I’m David McKenzie, a versatile public historian who uses creative historical storytelling in varied media to engage learners of all ages in critically reexamining the past and present to change the future. I work to build bridges between people in the past and people today, and work to bridge different fields like academic and public history. I constantly learn and experiment with different storytelling platforms, both personal and impersonal. I use these different platforms to engage a broad range of constituents in understanding the complexities of their world.

This website serves as my blog, containing mostly course-related and dissertation-related material, as well as an evolving portfolio of my work.

Public History Work

I currently work as Head of Exhibitions at the Folger Shakespeare Library, where I’ve taken part in implementing the institution’s first long-term core exhibition. I’m working with colleagues on building an exhibitions program for the Folger’s new galleries, including artifact rotations in the core exhibition and a series of temporary exhibitions.

I led the exhibition component of Folger’s Searching for Shakespeare partnership with DC Public Library.

I occasionally write for Folger’s blogs, and presented on the Booth family for Folger’s book club.

Previously I worked as Associate Director for History in the Education Department at Ford’s Theatre, where I was responsible for the Ford’s Theatre Society’s on-site and online historical and educational content, including the exhibitions in the Center for Education and Leadership. I led a distance learning program on reactions to Lincoln’s assassination and co-led a distance learning program on the history of Ford’s Theatre since 1865. I worked on prototyping ideas to engage on-site visitors, particularly students.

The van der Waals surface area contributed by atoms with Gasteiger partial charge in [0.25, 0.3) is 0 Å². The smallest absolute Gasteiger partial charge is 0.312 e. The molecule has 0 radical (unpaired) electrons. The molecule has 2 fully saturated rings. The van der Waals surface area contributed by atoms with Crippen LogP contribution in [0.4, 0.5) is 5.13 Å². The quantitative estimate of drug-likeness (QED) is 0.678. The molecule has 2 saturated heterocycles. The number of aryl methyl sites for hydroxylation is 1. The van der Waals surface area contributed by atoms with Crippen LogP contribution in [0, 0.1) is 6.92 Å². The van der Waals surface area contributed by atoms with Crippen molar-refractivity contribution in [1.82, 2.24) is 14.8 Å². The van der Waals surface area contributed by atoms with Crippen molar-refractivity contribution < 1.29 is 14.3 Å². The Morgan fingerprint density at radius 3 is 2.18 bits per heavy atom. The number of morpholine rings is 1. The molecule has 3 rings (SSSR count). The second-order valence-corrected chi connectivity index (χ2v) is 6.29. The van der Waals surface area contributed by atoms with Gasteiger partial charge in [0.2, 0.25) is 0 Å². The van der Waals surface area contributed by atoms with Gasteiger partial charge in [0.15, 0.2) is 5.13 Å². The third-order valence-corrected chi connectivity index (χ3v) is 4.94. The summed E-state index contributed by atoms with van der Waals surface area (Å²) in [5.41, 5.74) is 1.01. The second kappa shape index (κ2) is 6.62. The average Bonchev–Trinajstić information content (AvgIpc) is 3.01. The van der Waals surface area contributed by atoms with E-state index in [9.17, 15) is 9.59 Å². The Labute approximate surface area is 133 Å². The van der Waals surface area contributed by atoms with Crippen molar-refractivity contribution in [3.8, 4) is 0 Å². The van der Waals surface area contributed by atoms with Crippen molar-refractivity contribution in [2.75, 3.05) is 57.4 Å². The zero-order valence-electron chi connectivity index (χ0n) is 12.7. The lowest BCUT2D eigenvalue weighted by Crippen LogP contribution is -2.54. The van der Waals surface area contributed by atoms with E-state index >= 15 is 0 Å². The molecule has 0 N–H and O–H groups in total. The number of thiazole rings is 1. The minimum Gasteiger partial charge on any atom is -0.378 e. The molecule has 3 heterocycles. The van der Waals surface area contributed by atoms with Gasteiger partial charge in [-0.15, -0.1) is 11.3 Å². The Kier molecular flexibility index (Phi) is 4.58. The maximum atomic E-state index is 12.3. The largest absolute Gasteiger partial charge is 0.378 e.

I was the project manager for the award-winning Remembering Lincoln Digital Collection, which brings together primary source responses to the Lincoln assassination from around the United States and the world. I also was project manager for  Ford’s Theatre’s presence on Google Cultural Institute, which brings users to Ford’s virtually and connects them with thematic stories and individual artifacts. I guided content development of the “Lincoln’s Assassination” and “For Teachers” sections on the Ford’s Theatre website, and was responsible for maintaining, augmenting, and updating content in those sections.

Additionally, I wrote frequently for the institutional blog, co-directed a summer teacher workshop in 2015, and served on the team that formulated the institution’s digital strategy.

Academic Work

After ten years as a part-time student, in July 2021 I finished a Ph.D. in the Department of History and Art History at George Mason University. I passed my qualifying exams in my major field, United States history (with distinction), and my minor fields, Latin America & the World (with distinction) and digital history.

I particularly focus on North America in the late 18th and early 19th centuries.